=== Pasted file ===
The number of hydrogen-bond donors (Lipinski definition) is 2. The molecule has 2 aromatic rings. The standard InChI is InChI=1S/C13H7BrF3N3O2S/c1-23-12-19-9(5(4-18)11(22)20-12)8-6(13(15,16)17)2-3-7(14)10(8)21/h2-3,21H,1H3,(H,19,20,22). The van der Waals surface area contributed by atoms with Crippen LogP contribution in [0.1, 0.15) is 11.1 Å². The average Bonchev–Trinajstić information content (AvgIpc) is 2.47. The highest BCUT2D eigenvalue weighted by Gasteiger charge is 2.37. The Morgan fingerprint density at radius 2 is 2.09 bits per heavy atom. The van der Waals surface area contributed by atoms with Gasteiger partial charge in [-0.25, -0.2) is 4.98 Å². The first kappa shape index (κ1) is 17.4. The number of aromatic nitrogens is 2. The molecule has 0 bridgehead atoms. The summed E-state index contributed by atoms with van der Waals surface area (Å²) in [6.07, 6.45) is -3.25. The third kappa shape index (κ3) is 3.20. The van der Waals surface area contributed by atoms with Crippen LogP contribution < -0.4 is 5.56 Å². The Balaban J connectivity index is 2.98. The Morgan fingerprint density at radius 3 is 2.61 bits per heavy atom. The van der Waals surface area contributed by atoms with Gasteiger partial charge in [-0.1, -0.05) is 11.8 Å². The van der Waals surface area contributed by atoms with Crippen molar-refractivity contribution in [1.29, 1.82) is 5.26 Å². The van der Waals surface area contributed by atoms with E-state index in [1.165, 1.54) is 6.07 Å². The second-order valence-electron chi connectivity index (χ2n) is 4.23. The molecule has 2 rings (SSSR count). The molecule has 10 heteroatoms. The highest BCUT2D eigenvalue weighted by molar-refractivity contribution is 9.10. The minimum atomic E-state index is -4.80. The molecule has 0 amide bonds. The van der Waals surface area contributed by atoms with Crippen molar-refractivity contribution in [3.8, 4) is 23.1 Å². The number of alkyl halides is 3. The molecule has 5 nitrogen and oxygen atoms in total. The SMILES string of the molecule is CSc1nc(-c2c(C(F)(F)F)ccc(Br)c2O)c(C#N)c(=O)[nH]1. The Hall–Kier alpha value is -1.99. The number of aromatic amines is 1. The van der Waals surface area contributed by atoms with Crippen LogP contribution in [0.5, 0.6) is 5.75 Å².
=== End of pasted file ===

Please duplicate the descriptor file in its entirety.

The number of hydrogen-bond donors (Lipinski definition) is 2. The molecule has 2 aromatic rings. The standard InChI is InChI=1S/C13H7BrF3N3O2S/c1-23-12-19-9(5(4-18)11(22)20-12)8-6(13(15,16)17)2-3-7(14)10(8)21/h2-3,21H,1H3,(H,19,20,22). The van der Waals surface area contributed by atoms with Crippen LogP contribution in [0.1, 0.15) is 11.1 Å². The average Bonchev–Trinajstić information content (AvgIpc) is 2.47. The highest BCUT2D eigenvalue weighted by Gasteiger charge is 2.37. The Morgan fingerprint density at radius 2 is 2.09 bits per heavy atom. The van der Waals surface area contributed by atoms with Gasteiger partial charge in [-0.25, -0.2) is 4.98 Å². The first kappa shape index (κ1) is 17.4. The number of aromatic nitrogens is 2. The molecule has 0 bridgehead atoms. The summed E-state index contributed by atoms with van der Waals surface area (Å²) in [6.07, 6.45) is -3.25. The third kappa shape index (κ3) is 3.20. The van der Waals surface area contributed by atoms with Crippen LogP contribution < -0.4 is 5.56 Å². The Balaban J connectivity index is 2.98. The Morgan fingerprint density at radius 3 is 2.61 bits per heavy atom. The van der Waals surface area contributed by atoms with Gasteiger partial charge in [-0.1, -0.05) is 11.8 Å². The van der Waals surface area contributed by atoms with Crippen molar-refractivity contribution in [1.29, 1.82) is 5.26 Å². The van der Waals surface area contributed by atoms with E-state index in [1.165, 1.54) is 6.07 Å². The second-order valence-electron chi connectivity index (χ2n) is 4.23. The molecule has 2 rings (SSSR count). The molecule has 10 heteroatoms. The highest BCUT2D eigenvalue weighted by molar-refractivity contribution is 9.10. The minimum atomic E-state index is -4.80. The molecule has 0 amide bonds. The van der Waals surface area contributed by atoms with Crippen molar-refractivity contribution in [3.8, 4) is 23.1 Å². The number of alkyl halides is 3. The molecule has 5 nitrogen and oxygen atoms in total. The SMILES string of the molecule is CSc1nc(-c2c(C(F)(F)F)ccc(Br)c2O)c(C#N)c(=O)[nH]1. The Hall–Kier alpha value is -1.99. The number of aromatic amines is 1. The van der Waals surface area contributed by atoms with Crippen LogP contribution in [0.5, 0.6) is 5.75 Å².